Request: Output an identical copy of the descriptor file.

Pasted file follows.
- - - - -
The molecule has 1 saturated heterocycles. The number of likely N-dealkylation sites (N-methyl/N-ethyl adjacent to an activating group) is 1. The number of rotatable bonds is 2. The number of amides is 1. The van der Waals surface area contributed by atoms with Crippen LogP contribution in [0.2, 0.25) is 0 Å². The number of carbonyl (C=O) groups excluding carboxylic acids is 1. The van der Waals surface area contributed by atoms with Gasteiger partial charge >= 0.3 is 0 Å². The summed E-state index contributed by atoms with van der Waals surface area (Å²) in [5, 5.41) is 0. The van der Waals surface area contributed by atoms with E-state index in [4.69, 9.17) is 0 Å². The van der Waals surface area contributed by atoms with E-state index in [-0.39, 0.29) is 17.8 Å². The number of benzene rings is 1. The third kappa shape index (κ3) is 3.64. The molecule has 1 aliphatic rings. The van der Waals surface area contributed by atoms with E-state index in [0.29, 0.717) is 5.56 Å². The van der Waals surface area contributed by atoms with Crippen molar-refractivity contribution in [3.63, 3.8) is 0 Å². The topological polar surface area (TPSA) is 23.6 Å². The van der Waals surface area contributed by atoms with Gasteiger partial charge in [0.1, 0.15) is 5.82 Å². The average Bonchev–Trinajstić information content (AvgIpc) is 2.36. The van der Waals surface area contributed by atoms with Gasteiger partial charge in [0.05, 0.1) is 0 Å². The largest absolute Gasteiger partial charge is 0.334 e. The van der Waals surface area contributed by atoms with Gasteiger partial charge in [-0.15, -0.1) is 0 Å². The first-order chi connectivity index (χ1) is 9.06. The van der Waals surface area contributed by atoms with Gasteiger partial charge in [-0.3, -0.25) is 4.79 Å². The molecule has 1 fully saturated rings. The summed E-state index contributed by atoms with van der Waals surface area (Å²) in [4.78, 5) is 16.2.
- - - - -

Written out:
The molecule has 1 saturated heterocycles. The number of likely N-dealkylation sites (N-methyl/N-ethyl adjacent to an activating group) is 1. The number of rotatable bonds is 2. The number of amides is 1. The van der Waals surface area contributed by atoms with Crippen LogP contribution in [0.2, 0.25) is 0 Å². The number of carbonyl (C=O) groups excluding carboxylic acids is 1. The van der Waals surface area contributed by atoms with Gasteiger partial charge >= 0.3 is 0 Å². The summed E-state index contributed by atoms with van der Waals surface area (Å²) in [5, 5.41) is 0. The van der Waals surface area contributed by atoms with E-state index in [4.69, 9.17) is 0 Å². The van der Waals surface area contributed by atoms with E-state index in [-0.39, 0.29) is 17.8 Å². The number of benzene rings is 1. The third kappa shape index (κ3) is 3.64. The molecule has 1 aliphatic rings. The van der Waals surface area contributed by atoms with E-state index in [0.29, 0.717) is 5.56 Å². The van der Waals surface area contributed by atoms with Crippen molar-refractivity contribution in [3.63, 3.8) is 0 Å². The topological polar surface area (TPSA) is 23.6 Å². The van der Waals surface area contributed by atoms with Gasteiger partial charge in [0.1, 0.15) is 5.82 Å². The average Bonchev–Trinajstić information content (AvgIpc) is 2.36. The van der Waals surface area contributed by atoms with Gasteiger partial charge in [0.05, 0.1) is 0 Å². The largest absolute Gasteiger partial charge is 0.334 e. The van der Waals surface area contributed by atoms with Gasteiger partial charge in [-0.15, -0.1) is 0 Å². The first-order chi connectivity index (χ1) is 9.06. The van der Waals surface area contributed by atoms with Gasteiger partial charge in [-0.3, -0.25) is 4.79 Å². The molecule has 1 fully saturated rings. The summed E-state index contributed by atoms with van der Waals surface area (Å²) in [4.78, 5) is 16.2.